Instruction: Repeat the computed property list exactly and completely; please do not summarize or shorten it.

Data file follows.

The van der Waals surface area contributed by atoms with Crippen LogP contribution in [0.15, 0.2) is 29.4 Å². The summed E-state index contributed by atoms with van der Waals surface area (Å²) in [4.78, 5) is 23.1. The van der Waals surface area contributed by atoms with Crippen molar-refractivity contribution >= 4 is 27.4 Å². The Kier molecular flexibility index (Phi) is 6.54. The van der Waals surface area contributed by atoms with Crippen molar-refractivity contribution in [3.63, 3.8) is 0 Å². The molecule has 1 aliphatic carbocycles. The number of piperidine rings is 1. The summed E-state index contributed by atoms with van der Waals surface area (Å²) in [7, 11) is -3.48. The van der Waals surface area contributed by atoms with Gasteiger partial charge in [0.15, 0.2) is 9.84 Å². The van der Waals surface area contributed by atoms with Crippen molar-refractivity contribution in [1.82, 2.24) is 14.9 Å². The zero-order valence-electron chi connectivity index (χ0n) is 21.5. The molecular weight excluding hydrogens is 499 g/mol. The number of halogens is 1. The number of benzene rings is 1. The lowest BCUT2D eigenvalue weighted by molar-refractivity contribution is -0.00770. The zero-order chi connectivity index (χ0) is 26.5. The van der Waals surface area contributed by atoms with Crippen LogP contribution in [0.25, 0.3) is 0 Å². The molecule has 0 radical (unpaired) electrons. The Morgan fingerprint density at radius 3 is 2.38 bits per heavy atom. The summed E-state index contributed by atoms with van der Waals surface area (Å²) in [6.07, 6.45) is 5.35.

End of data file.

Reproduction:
The van der Waals surface area contributed by atoms with Crippen LogP contribution in [0.15, 0.2) is 29.4 Å². The summed E-state index contributed by atoms with van der Waals surface area (Å²) in [4.78, 5) is 23.1. The van der Waals surface area contributed by atoms with Crippen molar-refractivity contribution >= 4 is 27.4 Å². The Kier molecular flexibility index (Phi) is 6.54. The van der Waals surface area contributed by atoms with Crippen molar-refractivity contribution in [3.63, 3.8) is 0 Å². The molecule has 1 aliphatic carbocycles. The number of piperidine rings is 1. The summed E-state index contributed by atoms with van der Waals surface area (Å²) in [7, 11) is -3.48. The van der Waals surface area contributed by atoms with Gasteiger partial charge in [0.15, 0.2) is 9.84 Å². The van der Waals surface area contributed by atoms with Crippen molar-refractivity contribution in [1.82, 2.24) is 14.9 Å². The zero-order valence-electron chi connectivity index (χ0n) is 21.5. The molecular weight excluding hydrogens is 499 g/mol. The number of halogens is 1. The number of benzene rings is 1. The lowest BCUT2D eigenvalue weighted by molar-refractivity contribution is -0.00770. The zero-order chi connectivity index (χ0) is 26.5. The van der Waals surface area contributed by atoms with Crippen LogP contribution in [0.25, 0.3) is 0 Å². The molecule has 0 radical (unpaired) electrons. The Morgan fingerprint density at radius 3 is 2.38 bits per heavy atom. The summed E-state index contributed by atoms with van der Waals surface area (Å²) in [6.07, 6.45) is 5.35.